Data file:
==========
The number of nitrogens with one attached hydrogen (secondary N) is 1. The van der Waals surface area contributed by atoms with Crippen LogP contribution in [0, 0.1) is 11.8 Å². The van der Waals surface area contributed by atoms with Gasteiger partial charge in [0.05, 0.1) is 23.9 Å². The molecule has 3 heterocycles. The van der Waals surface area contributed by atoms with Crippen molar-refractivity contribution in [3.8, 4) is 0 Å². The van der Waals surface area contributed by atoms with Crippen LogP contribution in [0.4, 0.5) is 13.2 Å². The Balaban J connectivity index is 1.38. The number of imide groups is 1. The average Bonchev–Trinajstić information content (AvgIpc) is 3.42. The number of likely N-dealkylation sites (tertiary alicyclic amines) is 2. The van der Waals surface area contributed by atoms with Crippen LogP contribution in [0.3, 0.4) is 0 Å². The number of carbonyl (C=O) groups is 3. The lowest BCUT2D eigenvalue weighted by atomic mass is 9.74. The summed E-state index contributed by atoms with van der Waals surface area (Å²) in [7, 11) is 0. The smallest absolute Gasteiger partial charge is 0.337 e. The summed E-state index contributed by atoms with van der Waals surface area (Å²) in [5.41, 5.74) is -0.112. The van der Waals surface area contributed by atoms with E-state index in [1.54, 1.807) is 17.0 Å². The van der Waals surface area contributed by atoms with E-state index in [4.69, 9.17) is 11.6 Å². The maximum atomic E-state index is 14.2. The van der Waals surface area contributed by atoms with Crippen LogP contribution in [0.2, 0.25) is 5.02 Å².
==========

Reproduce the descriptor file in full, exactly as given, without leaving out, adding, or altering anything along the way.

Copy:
The number of nitrogens with one attached hydrogen (secondary N) is 1. The van der Waals surface area contributed by atoms with Crippen LogP contribution in [0, 0.1) is 11.8 Å². The van der Waals surface area contributed by atoms with Gasteiger partial charge in [0.05, 0.1) is 23.9 Å². The molecule has 3 heterocycles. The van der Waals surface area contributed by atoms with Crippen molar-refractivity contribution in [3.8, 4) is 0 Å². The van der Waals surface area contributed by atoms with Crippen LogP contribution in [0.4, 0.5) is 13.2 Å². The Balaban J connectivity index is 1.38. The number of imide groups is 1. The average Bonchev–Trinajstić information content (AvgIpc) is 3.42. The number of likely N-dealkylation sites (tertiary alicyclic amines) is 2. The van der Waals surface area contributed by atoms with Crippen LogP contribution in [0.3, 0.4) is 0 Å². The number of carbonyl (C=O) groups is 3. The lowest BCUT2D eigenvalue weighted by atomic mass is 9.74. The summed E-state index contributed by atoms with van der Waals surface area (Å²) in [7, 11) is 0. The smallest absolute Gasteiger partial charge is 0.337 e. The summed E-state index contributed by atoms with van der Waals surface area (Å²) in [5.41, 5.74) is -0.112. The van der Waals surface area contributed by atoms with E-state index in [1.54, 1.807) is 17.0 Å². The van der Waals surface area contributed by atoms with E-state index in [4.69, 9.17) is 11.6 Å². The maximum atomic E-state index is 14.2. The van der Waals surface area contributed by atoms with Crippen LogP contribution in [0.2, 0.25) is 5.02 Å².